Venue - Chateau de Jalesnes

A career as a destination wedding videographer is not as glamorous as people think, but not as miserable as fellow wedding suppliers like to moan about. Granted, for any given wedding, I spend at least a couple of days travelling, without ever truly being on holiday. It's just not as practical as shooting a wedding up in London or down in Hampshire, never mind right here in my doorstep in Surrey.

However, one gets to meet amazing people and indeed to do some (albeit limited) sightseeing. You get to taste amazing food in a way your usual London wedding just doesn't really cut it. 

This was the case of the wedding filmed at the Chateau de Jalesnes, in Vernantes. It's one of those small and unpretentious villages right in the middle of France, two hours's drive east of Nantes. The Chateau is hidden from the main road. It's quite magnificent and in a way quite unexpected. When you get down the road get a sight of the Chateau, it's very much like a blast as it's quite majestic and contrasts with the calm woodland. I guess the internet spoils a bit the surprise, but it's quite another matter to stand in front of it.

I was greeted by the General Manager at the time, Michael Halpin upon arrival the day before when I went to take a look. Michael and his partner Jonathan saved the Chateau back in 2013 when it was completely lost to ruin.

Elizabeth and Adam reached me via my website a few months ahead of the wedding and I was fortunate enough to be able to squeeze the wedding between a wedding in Portugal and another up in Oxford. 

As one might imagine, the Chateau is quite a magnificent wedding venue at any rate. But if you think about the potential for image making, it's quite a remarkable thing. With my style of filming, I take advantage of natural light and features of the environment to create interesting films and incorporate those details that are important to you in a way or the other.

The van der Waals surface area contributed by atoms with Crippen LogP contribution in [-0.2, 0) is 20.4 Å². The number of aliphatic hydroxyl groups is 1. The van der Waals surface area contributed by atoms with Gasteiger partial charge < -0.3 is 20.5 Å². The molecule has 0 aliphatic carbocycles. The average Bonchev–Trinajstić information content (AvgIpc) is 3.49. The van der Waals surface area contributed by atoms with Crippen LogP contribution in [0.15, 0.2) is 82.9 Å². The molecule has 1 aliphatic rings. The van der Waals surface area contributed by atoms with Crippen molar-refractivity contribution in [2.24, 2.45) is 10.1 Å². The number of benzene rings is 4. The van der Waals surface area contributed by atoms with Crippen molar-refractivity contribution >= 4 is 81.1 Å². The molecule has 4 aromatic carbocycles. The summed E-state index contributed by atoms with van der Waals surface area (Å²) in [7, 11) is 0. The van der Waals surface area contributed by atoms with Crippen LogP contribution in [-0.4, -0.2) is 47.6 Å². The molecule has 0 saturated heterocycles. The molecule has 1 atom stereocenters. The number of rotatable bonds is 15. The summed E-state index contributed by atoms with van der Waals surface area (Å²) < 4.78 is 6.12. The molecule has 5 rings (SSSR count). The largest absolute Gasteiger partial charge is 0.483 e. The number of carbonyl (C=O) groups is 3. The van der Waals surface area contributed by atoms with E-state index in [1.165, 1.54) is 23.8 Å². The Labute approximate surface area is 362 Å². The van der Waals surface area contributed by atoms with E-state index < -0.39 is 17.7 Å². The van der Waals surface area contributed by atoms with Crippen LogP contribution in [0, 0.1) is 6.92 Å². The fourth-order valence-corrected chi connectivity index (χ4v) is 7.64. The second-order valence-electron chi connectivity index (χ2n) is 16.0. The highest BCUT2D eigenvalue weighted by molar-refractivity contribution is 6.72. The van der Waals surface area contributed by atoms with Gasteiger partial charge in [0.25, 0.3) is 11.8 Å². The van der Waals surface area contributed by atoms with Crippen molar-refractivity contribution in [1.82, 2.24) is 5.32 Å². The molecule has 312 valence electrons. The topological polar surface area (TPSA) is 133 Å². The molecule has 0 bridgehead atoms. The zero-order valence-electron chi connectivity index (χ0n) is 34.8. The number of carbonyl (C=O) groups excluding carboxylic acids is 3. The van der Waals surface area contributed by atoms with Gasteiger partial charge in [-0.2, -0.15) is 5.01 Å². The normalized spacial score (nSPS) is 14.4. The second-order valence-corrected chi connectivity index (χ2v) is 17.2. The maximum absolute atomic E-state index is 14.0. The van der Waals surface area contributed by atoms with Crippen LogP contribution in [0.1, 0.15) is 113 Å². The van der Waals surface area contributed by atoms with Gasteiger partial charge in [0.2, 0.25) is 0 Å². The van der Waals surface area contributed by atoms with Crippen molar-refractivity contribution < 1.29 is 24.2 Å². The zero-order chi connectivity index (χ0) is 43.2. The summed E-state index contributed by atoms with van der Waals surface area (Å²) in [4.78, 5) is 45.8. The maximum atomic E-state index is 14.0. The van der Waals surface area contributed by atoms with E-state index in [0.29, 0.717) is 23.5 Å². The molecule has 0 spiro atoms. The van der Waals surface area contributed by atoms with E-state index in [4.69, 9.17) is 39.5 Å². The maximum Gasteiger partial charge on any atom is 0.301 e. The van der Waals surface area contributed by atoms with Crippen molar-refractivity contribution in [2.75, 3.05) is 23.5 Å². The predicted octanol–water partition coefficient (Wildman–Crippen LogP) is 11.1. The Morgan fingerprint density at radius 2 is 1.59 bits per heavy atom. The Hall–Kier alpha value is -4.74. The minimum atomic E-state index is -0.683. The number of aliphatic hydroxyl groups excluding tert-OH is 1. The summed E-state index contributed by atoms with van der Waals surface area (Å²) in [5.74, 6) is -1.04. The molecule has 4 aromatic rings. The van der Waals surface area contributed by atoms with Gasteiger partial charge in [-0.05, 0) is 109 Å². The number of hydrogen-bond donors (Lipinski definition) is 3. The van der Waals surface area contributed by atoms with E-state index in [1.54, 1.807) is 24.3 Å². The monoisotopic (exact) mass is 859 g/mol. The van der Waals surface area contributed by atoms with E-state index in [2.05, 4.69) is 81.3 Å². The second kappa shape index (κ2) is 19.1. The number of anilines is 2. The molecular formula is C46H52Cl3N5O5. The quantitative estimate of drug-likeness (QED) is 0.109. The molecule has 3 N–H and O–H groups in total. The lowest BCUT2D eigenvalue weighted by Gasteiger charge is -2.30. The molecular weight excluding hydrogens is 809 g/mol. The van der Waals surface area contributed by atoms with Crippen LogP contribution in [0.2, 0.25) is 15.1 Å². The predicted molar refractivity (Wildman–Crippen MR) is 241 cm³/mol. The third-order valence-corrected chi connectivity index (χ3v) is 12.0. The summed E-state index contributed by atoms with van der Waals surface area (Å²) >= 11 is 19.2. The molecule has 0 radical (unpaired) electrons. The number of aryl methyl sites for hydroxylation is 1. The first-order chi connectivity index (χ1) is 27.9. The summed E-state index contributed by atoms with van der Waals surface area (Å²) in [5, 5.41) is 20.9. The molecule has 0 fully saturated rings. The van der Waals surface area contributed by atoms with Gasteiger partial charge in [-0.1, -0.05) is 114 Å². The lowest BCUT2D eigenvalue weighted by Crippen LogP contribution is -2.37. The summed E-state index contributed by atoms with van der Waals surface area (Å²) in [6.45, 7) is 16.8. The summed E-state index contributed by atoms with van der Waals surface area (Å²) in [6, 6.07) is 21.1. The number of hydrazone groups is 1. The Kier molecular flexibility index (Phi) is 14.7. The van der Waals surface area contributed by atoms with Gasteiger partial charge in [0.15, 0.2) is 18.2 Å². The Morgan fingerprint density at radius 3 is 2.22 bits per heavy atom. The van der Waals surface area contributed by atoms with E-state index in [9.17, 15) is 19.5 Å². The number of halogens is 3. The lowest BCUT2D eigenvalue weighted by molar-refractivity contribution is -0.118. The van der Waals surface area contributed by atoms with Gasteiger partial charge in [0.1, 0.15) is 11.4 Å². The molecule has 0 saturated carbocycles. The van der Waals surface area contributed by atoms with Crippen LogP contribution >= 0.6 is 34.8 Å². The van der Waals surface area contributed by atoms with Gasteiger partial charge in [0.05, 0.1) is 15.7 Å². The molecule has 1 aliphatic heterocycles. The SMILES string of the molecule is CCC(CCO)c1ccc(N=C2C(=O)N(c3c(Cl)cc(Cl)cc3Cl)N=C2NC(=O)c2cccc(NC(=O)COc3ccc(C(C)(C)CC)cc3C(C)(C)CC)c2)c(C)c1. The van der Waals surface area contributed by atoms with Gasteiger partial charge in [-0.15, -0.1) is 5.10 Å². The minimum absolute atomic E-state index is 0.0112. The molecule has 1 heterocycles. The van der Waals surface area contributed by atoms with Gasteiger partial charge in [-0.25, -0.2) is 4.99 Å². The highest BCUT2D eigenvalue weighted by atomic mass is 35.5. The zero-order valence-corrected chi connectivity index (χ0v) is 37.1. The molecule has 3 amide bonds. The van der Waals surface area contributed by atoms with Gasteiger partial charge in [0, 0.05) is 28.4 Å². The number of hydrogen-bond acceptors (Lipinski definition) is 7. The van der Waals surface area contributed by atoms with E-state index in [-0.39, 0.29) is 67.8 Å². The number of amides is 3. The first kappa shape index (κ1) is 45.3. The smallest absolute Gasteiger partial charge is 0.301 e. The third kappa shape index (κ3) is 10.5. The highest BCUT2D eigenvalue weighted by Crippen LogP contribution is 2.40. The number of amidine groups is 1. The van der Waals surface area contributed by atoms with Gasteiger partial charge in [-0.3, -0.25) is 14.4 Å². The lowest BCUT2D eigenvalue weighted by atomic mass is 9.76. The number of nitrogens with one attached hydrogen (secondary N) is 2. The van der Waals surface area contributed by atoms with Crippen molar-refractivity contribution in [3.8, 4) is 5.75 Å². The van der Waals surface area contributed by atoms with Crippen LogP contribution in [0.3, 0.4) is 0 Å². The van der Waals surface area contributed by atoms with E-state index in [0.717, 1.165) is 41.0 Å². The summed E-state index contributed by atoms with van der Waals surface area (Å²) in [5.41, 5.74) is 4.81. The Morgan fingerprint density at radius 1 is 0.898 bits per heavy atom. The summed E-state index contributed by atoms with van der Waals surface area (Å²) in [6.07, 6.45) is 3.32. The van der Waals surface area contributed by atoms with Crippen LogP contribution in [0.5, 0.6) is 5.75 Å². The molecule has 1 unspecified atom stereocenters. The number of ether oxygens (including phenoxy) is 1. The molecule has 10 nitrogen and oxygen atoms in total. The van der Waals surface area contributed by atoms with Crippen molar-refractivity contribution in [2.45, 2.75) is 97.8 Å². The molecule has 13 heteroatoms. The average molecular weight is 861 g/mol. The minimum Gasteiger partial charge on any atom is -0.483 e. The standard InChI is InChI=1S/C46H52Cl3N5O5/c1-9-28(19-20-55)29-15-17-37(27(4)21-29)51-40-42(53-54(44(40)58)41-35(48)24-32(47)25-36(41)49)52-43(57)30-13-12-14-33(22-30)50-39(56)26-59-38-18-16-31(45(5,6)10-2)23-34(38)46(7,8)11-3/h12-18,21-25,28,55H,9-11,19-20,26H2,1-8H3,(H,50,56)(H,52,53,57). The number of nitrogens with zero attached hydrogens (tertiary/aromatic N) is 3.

The main accommodation used as bridal suite is a huge room with an equally huge balcony with views to a vineyard, making proper justice to the fame of the Loire Valley wines. As you will see in the film, the lighting potential of that room is immense.

The other bit is the woodland area where ceremonies can take place. Weddings in the woods are generally cumbersome as it's difficult to get there Not these, though. Any car can get up that woodland track and, as you can see in the film is close enough a distance to be walked or for a comfortable and quick horse and carriage trip. 

Finally, the chapel is the other very striking place of the Chateau. The stained glass windows and solid, austere walls make for a perfect place for a first dance and overall partying, although I can imagine a few other good applications for the room.

I left the day after the wedding with my heart (and memory cards) full of rich, meaningful memories. In my suitcase I had packed some soft cheese which the French Airport Security at Nantes didn't find suitable to go in hand luggage. I'm pretty sure they had an amazing supper.

In charge of the photography was Boy Called Ben. Ben is really experienced and has loads of destination weddings under his belt. Looking at his work you see he is one of those photographers that produces romantic, beautiful images - very much in line with the bucolic ambience of the venue. He's also a lovely guy to have around on your day.

As I said above, although a destination wedding videographer doesn't really party for a living, I get to hang out with amazing people at their best and happiest moments (and deliver some great films in the meanwhile) and get well paid to do it. If this is not success, I don't know what it is.

Thinking back to this experience as a Loire Valley wedding videographer, I think I would love to get back to France. If you'd like me to produce your wedding film, whether you are getting married in the UK or France (or anywhere in the world), drop me a line and I'll be in touch.